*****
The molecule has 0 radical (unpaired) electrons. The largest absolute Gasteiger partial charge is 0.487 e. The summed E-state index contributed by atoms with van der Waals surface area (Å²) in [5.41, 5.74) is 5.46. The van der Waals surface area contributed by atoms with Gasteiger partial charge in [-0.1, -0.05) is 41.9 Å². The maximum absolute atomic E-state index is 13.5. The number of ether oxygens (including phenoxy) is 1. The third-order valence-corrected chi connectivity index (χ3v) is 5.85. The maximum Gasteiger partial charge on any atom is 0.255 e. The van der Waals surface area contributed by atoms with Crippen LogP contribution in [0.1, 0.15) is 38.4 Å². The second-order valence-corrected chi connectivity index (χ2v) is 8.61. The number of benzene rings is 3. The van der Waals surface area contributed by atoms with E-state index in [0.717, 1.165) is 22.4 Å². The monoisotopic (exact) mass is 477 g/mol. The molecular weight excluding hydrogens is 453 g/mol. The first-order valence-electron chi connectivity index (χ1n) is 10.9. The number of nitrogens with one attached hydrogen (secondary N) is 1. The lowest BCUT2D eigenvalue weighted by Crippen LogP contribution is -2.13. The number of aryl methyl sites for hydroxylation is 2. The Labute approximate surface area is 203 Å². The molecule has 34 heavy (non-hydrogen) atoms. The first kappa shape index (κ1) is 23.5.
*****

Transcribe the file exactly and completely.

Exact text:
The molecule has 0 radical (unpaired) electrons. The largest absolute Gasteiger partial charge is 0.487 e. The summed E-state index contributed by atoms with van der Waals surface area (Å²) in [5.41, 5.74) is 5.46. The van der Waals surface area contributed by atoms with Gasteiger partial charge in [-0.1, -0.05) is 41.9 Å². The maximum absolute atomic E-state index is 13.5. The number of ether oxygens (including phenoxy) is 1. The third-order valence-corrected chi connectivity index (χ3v) is 5.85. The maximum Gasteiger partial charge on any atom is 0.255 e. The van der Waals surface area contributed by atoms with Crippen LogP contribution in [0.1, 0.15) is 38.4 Å². The second-order valence-corrected chi connectivity index (χ2v) is 8.61. The number of benzene rings is 3. The van der Waals surface area contributed by atoms with E-state index in [0.717, 1.165) is 22.4 Å². The monoisotopic (exact) mass is 477 g/mol. The molecular weight excluding hydrogens is 453 g/mol. The first-order valence-electron chi connectivity index (χ1n) is 10.9. The number of nitrogens with one attached hydrogen (secondary N) is 1. The lowest BCUT2D eigenvalue weighted by Crippen LogP contribution is -2.13. The number of aryl methyl sites for hydroxylation is 2. The Labute approximate surface area is 203 Å². The molecule has 34 heavy (non-hydrogen) atoms. The first kappa shape index (κ1) is 23.5.